Thieves, vandals and crooks of all other ilk take note: Every spot of the Butte Civic Center and nearby areas will soon be under video surveillance.
There have been 16 cameras inside since 2012 but only four outside. That will soon change — real soon if commissioners OK a bid to supply and mount 16 additional motion-sensor cameras outside and one more indoors for just under $12,000.
The tab will include training for those who use the system, which can accommodate additional cameras if needed.
“We are getting the 16 new ones for the outside, for a total of 20, that will completely cover all of the building,” Civic Center Manager Bill Melvin said Tuesday. “We will be able to record anyone who enters the building.”
The recent bus-hostage situation outside the Civic Center, which ended peacefully after an hours-long standoff with police, didn’t prompt the added surveillance. Nor did any other single incident.
“It’s just part of the life we live in now,” Melvin said. “It’s all about security.”
The area is one of the busiest in town, given crowds the Civic Center draws, the Town Pump next door, Stokes and other stores across the street and the bus station just north.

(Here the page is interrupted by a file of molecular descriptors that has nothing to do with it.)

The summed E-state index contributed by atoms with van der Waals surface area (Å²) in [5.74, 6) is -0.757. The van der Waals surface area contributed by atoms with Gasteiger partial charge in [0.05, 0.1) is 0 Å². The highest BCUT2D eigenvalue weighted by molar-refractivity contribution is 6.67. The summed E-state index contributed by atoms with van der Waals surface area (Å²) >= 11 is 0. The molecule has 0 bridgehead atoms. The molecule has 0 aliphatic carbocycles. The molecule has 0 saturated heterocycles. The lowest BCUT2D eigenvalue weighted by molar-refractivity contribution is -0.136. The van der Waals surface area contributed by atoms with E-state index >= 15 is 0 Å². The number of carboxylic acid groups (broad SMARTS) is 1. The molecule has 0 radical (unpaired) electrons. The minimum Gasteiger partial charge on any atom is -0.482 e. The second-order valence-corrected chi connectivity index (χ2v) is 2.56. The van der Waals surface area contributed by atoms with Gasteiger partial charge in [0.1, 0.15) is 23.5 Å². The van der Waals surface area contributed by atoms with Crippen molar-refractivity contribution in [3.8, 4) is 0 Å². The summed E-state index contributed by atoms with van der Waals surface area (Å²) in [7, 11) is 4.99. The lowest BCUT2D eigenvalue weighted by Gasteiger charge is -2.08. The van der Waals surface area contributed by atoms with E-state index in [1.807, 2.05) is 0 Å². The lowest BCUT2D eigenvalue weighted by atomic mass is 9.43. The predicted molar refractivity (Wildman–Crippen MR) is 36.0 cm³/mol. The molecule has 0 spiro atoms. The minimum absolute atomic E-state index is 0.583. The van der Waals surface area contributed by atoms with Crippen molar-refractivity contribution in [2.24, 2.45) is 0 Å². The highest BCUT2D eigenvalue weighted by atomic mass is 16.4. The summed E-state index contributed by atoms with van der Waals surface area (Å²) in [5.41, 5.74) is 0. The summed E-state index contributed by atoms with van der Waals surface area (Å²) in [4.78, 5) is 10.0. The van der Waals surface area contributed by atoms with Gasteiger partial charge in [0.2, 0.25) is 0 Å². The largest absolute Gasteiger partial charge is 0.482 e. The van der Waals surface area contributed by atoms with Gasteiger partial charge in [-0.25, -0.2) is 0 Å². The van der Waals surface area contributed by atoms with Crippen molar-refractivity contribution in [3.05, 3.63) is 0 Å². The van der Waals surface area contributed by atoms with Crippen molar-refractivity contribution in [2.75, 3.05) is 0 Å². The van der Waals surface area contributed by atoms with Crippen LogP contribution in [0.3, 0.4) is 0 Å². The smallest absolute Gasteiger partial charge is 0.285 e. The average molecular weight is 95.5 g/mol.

Some high-speed chases with police have started or ended near the Civic Center, too.
Of the four existing outdoor cameras, one is above the back entrance to the Civic Center Annex, there is one on each corner of the front entrance and one on the south side of the building.
The new cameras will cover parts of the parking lots, too, especially the one on the south side. The existing one on the south primarily shoots up and down the length of the sidewalk next to the building.
The ones inside have come in handy at times. Not long after they were installed in 2012, Melvin said, they were used to identify someone who purposefully pulled a fire alarm when there was no fire.
The outside ones have pointed out some interesting info, too — not all of it criminal. For example, lots of people checking out cars displayed outside during the Mile High Motors sale in November came after hours, Melvin said, when salespeople were gone.
The additional surveillance is not a new idea.
A board member brought it up four or five years ago, and Melvin said he’s included it in every annual budget request since then. The request finally got a nod last August when the current county budget was approved.
“This year, Chief Executive (Dave) Palmer decided it was reasonable,” he said.
Butte police have been able to solve some hit-and-runs and other criminal activity with help from surveillance cameras outside of Town Pumps, including the one just south of the Civic Center.
So the ones being added to the Civic Center are welcome news, said Undersheriff George Skuletich.
“They are another tool we can use to follow-up on criminal behavior,” he said.
Four vendors bid on supplying the cameras, Melvin said, all of them local. Complete Communications & Surveillance submitted a low bid of $11,984, and commissioners could OK that Wednesday night.
If they do, it’s possible the new cameras will be installed in time for the Class AA state basketball tournament at the Civic Center March 7, 8 and 9, Melvin said.